The Strange Case of the Disappearing Flying Blue Miles

A recent unfortunate award booking situation posted on Reddit highlights the travails travelers face when redeeming transferable credit card points for award flights.

One eager couple planning their dream honeymoon decided to book business class award flights to Europe for 68,000 miles each way on Air France. They transferred all their Chase Ultimate Rewards points over to Flying Blue, Air France’s loyalty program. When they tried to book the ticket, an error message prevented online booking despite award availability still being shown.

The weird part of this story happened when the couple called Air France and asked them to reverse the transfer back to Chase which, oddly, Air France agreed to do but said that they’d  need to “contact Chase to accept them [the points].” At this point, the Flying Blue miles had disappeared from the couples’ account, but when they called Chase, representatives said they “wouldn’t accept the transfer.”

A very odd story

As a general rule of thumb, credit card points can only be transferred one way and, once they’re transferred, there’s no going back. That is, Chase Ultimate Rewards (or Amex Membership Rewards, Citi ThankYou Points, or any other transferable credit card points) can be turned into airline miles, but airline miles cannot be turned into credit card points. Once that transfer has been completed, there’s effectively no way to get your credit card points back.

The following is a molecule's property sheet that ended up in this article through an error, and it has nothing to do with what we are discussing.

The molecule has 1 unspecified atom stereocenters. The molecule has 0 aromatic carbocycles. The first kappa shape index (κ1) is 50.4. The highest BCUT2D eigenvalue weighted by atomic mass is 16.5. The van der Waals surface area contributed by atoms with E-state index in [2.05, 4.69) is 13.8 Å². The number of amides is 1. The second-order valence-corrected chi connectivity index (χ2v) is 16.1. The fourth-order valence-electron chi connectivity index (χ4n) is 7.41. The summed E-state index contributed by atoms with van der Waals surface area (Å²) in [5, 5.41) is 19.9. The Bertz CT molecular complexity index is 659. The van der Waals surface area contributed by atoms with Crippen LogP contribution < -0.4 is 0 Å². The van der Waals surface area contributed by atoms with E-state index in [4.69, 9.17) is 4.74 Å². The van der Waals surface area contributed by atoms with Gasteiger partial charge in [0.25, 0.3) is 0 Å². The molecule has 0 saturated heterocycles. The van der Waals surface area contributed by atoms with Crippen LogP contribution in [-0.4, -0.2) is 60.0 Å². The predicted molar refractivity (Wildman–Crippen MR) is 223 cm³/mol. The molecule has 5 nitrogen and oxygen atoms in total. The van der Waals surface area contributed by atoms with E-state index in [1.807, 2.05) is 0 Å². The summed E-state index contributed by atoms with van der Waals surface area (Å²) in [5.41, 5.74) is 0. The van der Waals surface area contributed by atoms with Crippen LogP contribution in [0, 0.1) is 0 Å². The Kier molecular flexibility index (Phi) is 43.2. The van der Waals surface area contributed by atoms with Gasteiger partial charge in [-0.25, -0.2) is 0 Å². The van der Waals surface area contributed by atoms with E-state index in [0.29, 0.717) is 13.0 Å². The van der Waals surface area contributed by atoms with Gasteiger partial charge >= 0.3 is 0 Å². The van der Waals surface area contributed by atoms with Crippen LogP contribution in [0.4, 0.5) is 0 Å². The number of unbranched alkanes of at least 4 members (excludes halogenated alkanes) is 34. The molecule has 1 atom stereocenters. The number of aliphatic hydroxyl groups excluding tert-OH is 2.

I’m shocked that an Air France representative told the couple that their points could be transferred back to Chase and equally shocked that those points somehow disappeared from the couples’ account. I’ve never heard of something like this happening.

Important takeaways

A few things can be learned from this couples’ experience:

  1. Credit card points can only move in one direction. All transfers are final.
  2. Airline phone representatives can be wildly misinformed when it comes to the world of award flights. 
  3. Phantom award inventory, where a flight appears available but can’t be booked, is fairly common. If something looks too good to be true, it often is. The best way to prevent a situation where you transfer points to an airline but can’t book the flight you wanted is to search for the same flight on a partner airline. If it appears bookable on more than one airline’s website, it usually is.


If this story is to be believed, odds are that the couple will get their Flying Blue miles back. It might take some time, but given that Air France clearly did something wrong here in promising to transfer points back to Chase, I’d be shocked if the miles weren’t reinstated sooner or later. Either way, this is a good illustration of the many things that can go wrong when booking award flights, and that the savings that come with booking a premium cabin with miles comes with some costs.

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